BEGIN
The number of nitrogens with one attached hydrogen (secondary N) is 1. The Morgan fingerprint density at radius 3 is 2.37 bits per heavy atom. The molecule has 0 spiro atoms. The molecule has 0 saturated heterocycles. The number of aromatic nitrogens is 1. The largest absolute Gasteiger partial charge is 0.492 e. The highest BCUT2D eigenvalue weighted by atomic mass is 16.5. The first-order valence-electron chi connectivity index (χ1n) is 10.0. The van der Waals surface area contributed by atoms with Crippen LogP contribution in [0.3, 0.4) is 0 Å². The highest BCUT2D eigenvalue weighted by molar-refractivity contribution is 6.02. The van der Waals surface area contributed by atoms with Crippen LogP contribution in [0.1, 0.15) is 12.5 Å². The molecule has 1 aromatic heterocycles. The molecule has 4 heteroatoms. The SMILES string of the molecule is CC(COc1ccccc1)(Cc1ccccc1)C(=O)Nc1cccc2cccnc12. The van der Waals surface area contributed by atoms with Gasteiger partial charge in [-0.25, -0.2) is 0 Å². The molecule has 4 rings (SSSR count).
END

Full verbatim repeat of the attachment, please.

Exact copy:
The number of nitrogens with one attached hydrogen (secondary N) is 1. The Morgan fingerprint density at radius 3 is 2.37 bits per heavy atom. The molecule has 0 spiro atoms. The molecule has 0 saturated heterocycles. The number of aromatic nitrogens is 1. The largest absolute Gasteiger partial charge is 0.492 e. The highest BCUT2D eigenvalue weighted by atomic mass is 16.5. The first-order valence-electron chi connectivity index (χ1n) is 10.0. The van der Waals surface area contributed by atoms with Crippen LogP contribution in [0.3, 0.4) is 0 Å². The highest BCUT2D eigenvalue weighted by molar-refractivity contribution is 6.02. The van der Waals surface area contributed by atoms with Crippen LogP contribution in [0.1, 0.15) is 12.5 Å². The molecule has 1 aromatic heterocycles. The molecule has 4 heteroatoms. The SMILES string of the molecule is CC(COc1ccccc1)(Cc1ccccc1)C(=O)Nc1cccc2cccnc12. The van der Waals surface area contributed by atoms with Gasteiger partial charge in [-0.25, -0.2) is 0 Å². The molecule has 4 rings (SSSR count).